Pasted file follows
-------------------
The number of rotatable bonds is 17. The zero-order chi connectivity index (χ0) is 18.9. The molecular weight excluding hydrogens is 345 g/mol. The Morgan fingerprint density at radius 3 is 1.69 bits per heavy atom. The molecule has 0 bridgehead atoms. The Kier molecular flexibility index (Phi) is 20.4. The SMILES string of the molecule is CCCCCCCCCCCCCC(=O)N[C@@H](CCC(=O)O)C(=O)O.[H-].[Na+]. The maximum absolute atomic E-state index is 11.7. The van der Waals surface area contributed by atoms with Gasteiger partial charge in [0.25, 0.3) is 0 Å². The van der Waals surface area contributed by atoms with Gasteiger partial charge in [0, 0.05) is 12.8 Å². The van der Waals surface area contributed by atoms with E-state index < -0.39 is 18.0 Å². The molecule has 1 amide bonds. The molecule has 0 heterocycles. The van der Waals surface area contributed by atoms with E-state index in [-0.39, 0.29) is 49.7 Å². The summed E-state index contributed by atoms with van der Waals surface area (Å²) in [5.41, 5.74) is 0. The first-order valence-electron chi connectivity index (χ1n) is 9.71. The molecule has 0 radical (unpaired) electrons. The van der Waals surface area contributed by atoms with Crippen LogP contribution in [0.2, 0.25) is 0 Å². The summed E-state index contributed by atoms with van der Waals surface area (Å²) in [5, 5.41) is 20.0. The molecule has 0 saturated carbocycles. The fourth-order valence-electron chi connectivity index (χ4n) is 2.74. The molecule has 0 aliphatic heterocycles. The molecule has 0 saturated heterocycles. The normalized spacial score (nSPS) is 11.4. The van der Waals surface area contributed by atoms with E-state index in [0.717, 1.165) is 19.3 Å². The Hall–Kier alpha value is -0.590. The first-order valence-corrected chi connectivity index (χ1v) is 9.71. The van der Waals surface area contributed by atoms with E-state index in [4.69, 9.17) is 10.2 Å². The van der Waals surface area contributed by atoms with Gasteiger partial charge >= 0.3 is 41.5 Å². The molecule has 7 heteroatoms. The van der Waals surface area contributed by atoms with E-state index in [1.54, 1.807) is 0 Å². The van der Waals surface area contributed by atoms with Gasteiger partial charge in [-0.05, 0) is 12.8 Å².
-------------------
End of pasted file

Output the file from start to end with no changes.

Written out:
The number of rotatable bonds is 17. The zero-order chi connectivity index (χ0) is 18.9. The molecular weight excluding hydrogens is 345 g/mol. The Morgan fingerprint density at radius 3 is 1.69 bits per heavy atom. The molecule has 0 bridgehead atoms. The Kier molecular flexibility index (Phi) is 20.4. The SMILES string of the molecule is CCCCCCCCCCCCCC(=O)N[C@@H](CCC(=O)O)C(=O)O.[H-].[Na+]. The maximum absolute atomic E-state index is 11.7. The van der Waals surface area contributed by atoms with Gasteiger partial charge in [0.25, 0.3) is 0 Å². The van der Waals surface area contributed by atoms with Gasteiger partial charge in [0, 0.05) is 12.8 Å². The van der Waals surface area contributed by atoms with E-state index < -0.39 is 18.0 Å². The molecule has 1 amide bonds. The molecule has 0 heterocycles. The van der Waals surface area contributed by atoms with E-state index in [-0.39, 0.29) is 49.7 Å². The summed E-state index contributed by atoms with van der Waals surface area (Å²) in [5.41, 5.74) is 0. The first-order valence-electron chi connectivity index (χ1n) is 9.71. The molecule has 0 radical (unpaired) electrons. The van der Waals surface area contributed by atoms with Crippen LogP contribution in [0.2, 0.25) is 0 Å². The summed E-state index contributed by atoms with van der Waals surface area (Å²) in [5, 5.41) is 20.0. The molecule has 0 saturated carbocycles. The fourth-order valence-electron chi connectivity index (χ4n) is 2.74. The molecule has 0 aliphatic heterocycles. The molecule has 0 saturated heterocycles. The normalized spacial score (nSPS) is 11.4. The van der Waals surface area contributed by atoms with E-state index in [0.717, 1.165) is 19.3 Å². The Hall–Kier alpha value is -0.590. The first-order valence-corrected chi connectivity index (χ1v) is 9.71. The van der Waals surface area contributed by atoms with E-state index in [4.69, 9.17) is 10.2 Å². The van der Waals surface area contributed by atoms with Gasteiger partial charge >= 0.3 is 41.5 Å². The molecule has 7 heteroatoms. The van der Waals surface area contributed by atoms with E-state index in [1.54, 1.807) is 0 Å². The van der Waals surface area contributed by atoms with Gasteiger partial charge in [-0.05, 0) is 12.8 Å².